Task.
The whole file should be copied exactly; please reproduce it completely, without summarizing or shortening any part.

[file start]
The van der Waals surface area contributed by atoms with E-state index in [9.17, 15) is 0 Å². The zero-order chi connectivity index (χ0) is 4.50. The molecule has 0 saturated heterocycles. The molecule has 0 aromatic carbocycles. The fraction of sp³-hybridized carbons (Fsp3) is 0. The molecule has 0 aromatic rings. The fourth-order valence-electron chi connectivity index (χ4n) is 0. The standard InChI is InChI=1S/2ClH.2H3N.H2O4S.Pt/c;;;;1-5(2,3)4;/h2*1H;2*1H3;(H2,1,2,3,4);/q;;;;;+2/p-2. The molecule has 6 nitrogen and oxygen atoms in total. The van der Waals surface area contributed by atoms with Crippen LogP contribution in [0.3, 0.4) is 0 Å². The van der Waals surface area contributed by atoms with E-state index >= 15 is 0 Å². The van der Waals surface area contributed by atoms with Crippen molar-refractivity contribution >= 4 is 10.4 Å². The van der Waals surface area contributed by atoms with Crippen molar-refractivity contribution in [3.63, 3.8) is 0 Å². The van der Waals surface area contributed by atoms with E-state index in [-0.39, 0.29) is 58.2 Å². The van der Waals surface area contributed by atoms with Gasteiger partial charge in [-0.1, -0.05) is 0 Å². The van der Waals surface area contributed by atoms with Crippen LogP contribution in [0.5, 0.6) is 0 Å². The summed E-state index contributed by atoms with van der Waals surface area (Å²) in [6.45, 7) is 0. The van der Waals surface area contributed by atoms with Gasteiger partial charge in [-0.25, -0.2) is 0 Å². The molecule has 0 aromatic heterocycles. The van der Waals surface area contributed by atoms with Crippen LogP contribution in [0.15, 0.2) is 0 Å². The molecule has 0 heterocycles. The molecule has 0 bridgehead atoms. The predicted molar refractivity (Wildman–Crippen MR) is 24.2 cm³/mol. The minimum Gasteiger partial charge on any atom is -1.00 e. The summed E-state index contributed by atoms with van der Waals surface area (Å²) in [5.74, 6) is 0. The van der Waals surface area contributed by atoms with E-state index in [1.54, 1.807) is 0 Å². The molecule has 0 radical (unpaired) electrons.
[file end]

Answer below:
The van der Waals surface area contributed by atoms with E-state index in [9.17, 15) is 0 Å². The zero-order chi connectivity index (χ0) is 4.50. The molecule has 0 saturated heterocycles. The molecule has 0 aromatic carbocycles. The fraction of sp³-hybridized carbons (Fsp3) is 0. The molecule has 0 aromatic rings. The fourth-order valence-electron chi connectivity index (χ4n) is 0. The standard InChI is InChI=1S/2ClH.2H3N.H2O4S.Pt/c;;;;1-5(2,3)4;/h2*1H;2*1H3;(H2,1,2,3,4);/q;;;;;+2/p-2. The molecule has 6 nitrogen and oxygen atoms in total. The van der Waals surface area contributed by atoms with Crippen LogP contribution in [0.3, 0.4) is 0 Å². The van der Waals surface area contributed by atoms with E-state index >= 15 is 0 Å². The van der Waals surface area contributed by atoms with Crippen molar-refractivity contribution >= 4 is 10.4 Å². The van der Waals surface area contributed by atoms with Crippen molar-refractivity contribution in [3.63, 3.8) is 0 Å². The van der Waals surface area contributed by atoms with E-state index in [-0.39, 0.29) is 58.2 Å². The van der Waals surface area contributed by atoms with Gasteiger partial charge in [-0.1, -0.05) is 0 Å². The van der Waals surface area contributed by atoms with Crippen LogP contribution in [0.5, 0.6) is 0 Å². The summed E-state index contributed by atoms with van der Waals surface area (Å²) in [6.45, 7) is 0. The van der Waals surface area contributed by atoms with Gasteiger partial charge in [-0.25, -0.2) is 0 Å². The molecule has 0 aromatic heterocycles. The van der Waals surface area contributed by atoms with Crippen LogP contribution in [0.15, 0.2) is 0 Å². The molecule has 0 heterocycles. The molecule has 0 bridgehead atoms. The predicted molar refractivity (Wildman–Crippen MR) is 24.2 cm³/mol. The minimum Gasteiger partial charge on any atom is -1.00 e. The summed E-state index contributed by atoms with van der Waals surface area (Å²) in [5.74, 6) is 0. The van der Waals surface area contributed by atoms with E-state index in [1.54, 1.807) is 0 Å². The molecule has 0 radical (unpaired) electrons.